Travel Blog- Thailand, Day 2, Harmony Has Many Faces

The universe has a way of enabling correction. Apparently my writing attempt at this post was not so great the first time around, as it disappeared when I was nearly complete with it. So here comes Thailand Day 2, the best version! Harmony has many faces. We tend to maintain our own conceptions of harmony, and yet it really can be found in so many more forms. Consider the art of transportation in Thailand, for instance. To the casual Western observer, it seems to be absolute chaos! To my local Thai friend, it is “normal”. In fact he says to go to China or India to see crazy drivers! But for we westerners, Thai traffic fundamentals possess a wild energy to behold. And yet we’ve seen no accidents. Why? Harmony.

What appears to foreigners to be frenzied insanity is actually a daily harmonious endeavor of many, MANY people getting to where they need or wish to go. I asked my Thai friend about accidents and he confirms they are rare. I theorized that perhaps many of the accidents that do occur involve foreigners unfamiliar with the sophisticated ballet that is the Thai commute. I can’t overemphasize, it’s harmony at its finest!

This morning we experienced street food for breakfast, right on the ground level below the condo we are staying in. Thai Street Food BreakfastIt was divine! Noodles, morning glory and meats, some of which caused me a bit of suspicion after some travel shows I’ve seen where certain, ahem, gems are commonly utilized as food. You can literally get the picture here. Pana says it is actually a minced pork and rice mixture. I will happily take his word for it.

LrAfter breakfast we were collected by a taxi to move toward the famous long tail boats for a ride up the river to the Grand Palace and other spectacular sites. What a rush that is! The river is forever churning and boiling, and it’s hard to determine whether the turbulence would exist apart from the river providing mass transit. River traffic here is as busy as US suburban roads at rush hour. Add to this the constant reminders being shouted in broken English, “This boat is overload, move to the front!”, making one feel that failure to engage in this command may cause immediate oneness with determining the water quality of said river.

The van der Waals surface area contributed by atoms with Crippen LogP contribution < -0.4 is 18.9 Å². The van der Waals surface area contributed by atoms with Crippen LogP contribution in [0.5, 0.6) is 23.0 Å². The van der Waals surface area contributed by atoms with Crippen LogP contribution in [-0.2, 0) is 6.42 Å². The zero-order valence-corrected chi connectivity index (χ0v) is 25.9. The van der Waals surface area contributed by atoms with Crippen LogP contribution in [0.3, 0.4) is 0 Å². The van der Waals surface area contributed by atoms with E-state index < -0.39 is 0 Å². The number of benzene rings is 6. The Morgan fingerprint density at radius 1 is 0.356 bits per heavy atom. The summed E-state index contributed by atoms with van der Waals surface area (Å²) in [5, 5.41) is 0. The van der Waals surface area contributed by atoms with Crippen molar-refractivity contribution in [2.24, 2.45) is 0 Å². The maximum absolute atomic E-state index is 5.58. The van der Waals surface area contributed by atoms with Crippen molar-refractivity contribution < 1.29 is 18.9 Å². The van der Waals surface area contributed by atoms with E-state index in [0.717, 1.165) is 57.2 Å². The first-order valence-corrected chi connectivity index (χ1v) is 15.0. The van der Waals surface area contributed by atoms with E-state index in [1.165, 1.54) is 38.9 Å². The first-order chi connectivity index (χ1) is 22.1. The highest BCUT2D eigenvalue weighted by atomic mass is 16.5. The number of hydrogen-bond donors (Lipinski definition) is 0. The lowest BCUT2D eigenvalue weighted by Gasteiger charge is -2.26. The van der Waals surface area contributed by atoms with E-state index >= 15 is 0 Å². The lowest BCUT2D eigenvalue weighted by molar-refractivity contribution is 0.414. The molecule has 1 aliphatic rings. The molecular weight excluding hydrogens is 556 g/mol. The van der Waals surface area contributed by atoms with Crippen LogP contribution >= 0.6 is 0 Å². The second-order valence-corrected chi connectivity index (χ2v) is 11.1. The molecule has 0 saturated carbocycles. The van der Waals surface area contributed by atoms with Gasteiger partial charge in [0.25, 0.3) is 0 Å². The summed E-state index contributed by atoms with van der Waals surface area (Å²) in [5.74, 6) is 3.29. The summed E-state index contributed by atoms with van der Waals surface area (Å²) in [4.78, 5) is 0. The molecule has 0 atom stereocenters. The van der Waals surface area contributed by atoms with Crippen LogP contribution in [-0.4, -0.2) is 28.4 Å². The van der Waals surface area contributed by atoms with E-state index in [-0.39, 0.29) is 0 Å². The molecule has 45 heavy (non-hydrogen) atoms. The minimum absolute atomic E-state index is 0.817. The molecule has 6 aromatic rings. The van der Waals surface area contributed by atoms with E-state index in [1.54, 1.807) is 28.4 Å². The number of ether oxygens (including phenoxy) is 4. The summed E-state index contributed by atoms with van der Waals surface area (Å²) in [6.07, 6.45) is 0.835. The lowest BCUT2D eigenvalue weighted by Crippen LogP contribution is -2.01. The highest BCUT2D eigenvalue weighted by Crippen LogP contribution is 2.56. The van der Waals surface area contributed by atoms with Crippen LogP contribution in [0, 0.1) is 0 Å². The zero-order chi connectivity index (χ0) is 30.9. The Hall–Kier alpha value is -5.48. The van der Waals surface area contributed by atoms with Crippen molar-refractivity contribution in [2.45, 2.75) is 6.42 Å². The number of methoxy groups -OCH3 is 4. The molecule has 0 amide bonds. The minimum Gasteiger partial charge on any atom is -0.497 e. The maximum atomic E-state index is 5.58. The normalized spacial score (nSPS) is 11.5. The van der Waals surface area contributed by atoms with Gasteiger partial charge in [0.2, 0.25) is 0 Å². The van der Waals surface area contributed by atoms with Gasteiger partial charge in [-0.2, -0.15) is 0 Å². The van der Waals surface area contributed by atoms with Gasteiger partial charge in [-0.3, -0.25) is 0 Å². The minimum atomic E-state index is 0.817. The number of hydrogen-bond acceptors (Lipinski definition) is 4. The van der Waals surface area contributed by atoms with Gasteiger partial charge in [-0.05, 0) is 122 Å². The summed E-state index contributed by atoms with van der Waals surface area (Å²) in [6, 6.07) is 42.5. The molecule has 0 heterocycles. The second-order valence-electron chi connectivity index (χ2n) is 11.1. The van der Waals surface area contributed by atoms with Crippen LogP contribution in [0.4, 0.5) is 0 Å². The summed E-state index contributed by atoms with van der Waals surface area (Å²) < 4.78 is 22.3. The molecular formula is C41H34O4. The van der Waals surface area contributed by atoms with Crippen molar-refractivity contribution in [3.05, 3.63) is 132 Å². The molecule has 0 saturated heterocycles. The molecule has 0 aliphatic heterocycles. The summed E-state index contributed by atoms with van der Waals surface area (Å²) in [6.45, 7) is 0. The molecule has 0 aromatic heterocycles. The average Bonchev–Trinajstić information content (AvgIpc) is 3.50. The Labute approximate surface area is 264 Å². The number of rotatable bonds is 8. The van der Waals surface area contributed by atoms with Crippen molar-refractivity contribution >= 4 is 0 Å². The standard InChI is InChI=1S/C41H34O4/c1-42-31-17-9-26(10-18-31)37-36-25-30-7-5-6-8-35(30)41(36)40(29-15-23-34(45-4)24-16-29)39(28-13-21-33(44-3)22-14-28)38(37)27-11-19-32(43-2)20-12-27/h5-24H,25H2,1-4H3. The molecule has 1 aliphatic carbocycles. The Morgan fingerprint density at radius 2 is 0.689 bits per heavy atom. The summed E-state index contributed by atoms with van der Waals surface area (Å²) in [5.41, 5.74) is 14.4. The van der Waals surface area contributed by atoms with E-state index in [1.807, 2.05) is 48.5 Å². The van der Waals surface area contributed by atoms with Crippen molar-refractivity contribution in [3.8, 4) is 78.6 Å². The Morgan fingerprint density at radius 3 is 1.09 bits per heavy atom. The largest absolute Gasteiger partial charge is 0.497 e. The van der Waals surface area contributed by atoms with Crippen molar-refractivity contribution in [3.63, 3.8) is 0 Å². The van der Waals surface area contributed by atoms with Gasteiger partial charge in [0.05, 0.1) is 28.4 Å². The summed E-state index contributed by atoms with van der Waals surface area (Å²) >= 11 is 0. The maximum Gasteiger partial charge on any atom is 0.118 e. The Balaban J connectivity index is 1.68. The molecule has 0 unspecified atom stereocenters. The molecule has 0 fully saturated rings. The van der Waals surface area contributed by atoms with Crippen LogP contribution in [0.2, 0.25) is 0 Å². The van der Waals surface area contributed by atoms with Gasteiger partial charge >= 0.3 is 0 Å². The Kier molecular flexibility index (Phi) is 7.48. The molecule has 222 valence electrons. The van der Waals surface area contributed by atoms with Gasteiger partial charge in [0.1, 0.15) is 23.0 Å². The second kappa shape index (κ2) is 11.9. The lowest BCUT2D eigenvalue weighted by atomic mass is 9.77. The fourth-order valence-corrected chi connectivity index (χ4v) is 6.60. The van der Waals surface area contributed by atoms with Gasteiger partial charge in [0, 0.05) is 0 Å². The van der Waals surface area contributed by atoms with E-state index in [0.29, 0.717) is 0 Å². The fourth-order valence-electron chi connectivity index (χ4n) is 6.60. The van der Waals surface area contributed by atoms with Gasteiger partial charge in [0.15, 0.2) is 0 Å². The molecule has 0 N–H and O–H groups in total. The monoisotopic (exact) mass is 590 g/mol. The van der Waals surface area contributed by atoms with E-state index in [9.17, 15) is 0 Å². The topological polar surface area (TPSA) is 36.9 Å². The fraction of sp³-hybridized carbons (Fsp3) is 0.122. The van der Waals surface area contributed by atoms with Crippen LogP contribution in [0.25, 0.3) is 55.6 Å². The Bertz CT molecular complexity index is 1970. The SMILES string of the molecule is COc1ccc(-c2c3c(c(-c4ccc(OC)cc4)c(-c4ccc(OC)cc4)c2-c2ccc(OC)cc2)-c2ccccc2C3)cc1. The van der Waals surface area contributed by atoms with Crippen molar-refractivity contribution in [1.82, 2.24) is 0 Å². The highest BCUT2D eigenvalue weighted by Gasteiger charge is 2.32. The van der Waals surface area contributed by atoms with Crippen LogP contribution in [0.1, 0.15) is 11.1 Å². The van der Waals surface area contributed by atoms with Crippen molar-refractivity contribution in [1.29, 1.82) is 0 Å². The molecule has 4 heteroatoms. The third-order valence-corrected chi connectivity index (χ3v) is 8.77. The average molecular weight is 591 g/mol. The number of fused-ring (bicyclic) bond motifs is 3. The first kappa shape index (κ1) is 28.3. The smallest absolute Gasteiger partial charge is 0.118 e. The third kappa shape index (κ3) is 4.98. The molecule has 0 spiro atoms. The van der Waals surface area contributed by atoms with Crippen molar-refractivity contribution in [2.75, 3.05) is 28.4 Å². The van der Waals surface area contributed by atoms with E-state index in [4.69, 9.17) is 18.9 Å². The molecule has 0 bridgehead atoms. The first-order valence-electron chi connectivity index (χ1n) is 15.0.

ter visiting the temples and palace and sweating out our total water content it seemed, we were bound for the boats once again. To say that the boats were “overload” in the afternoon would be quite the understatement! After reaching the stop to return to our condo, we elected to ride a Tuk Tuk., an auto rickshaw essentially. It feels like a motorcycle with a backseat bench. There is no more adventurous way for a tourist to experience Thai traffic and still walk  with his life.  What fun this was! Unfortunately my tech-challenged ways caused me to only video-record 12 seconds of the ride, missing some of the most amazing traffic interactions along the way. Fortunately I have many days to try to overcome my technical shortfalls! To sum up everything, this has been another fabulous day in Bangkok!

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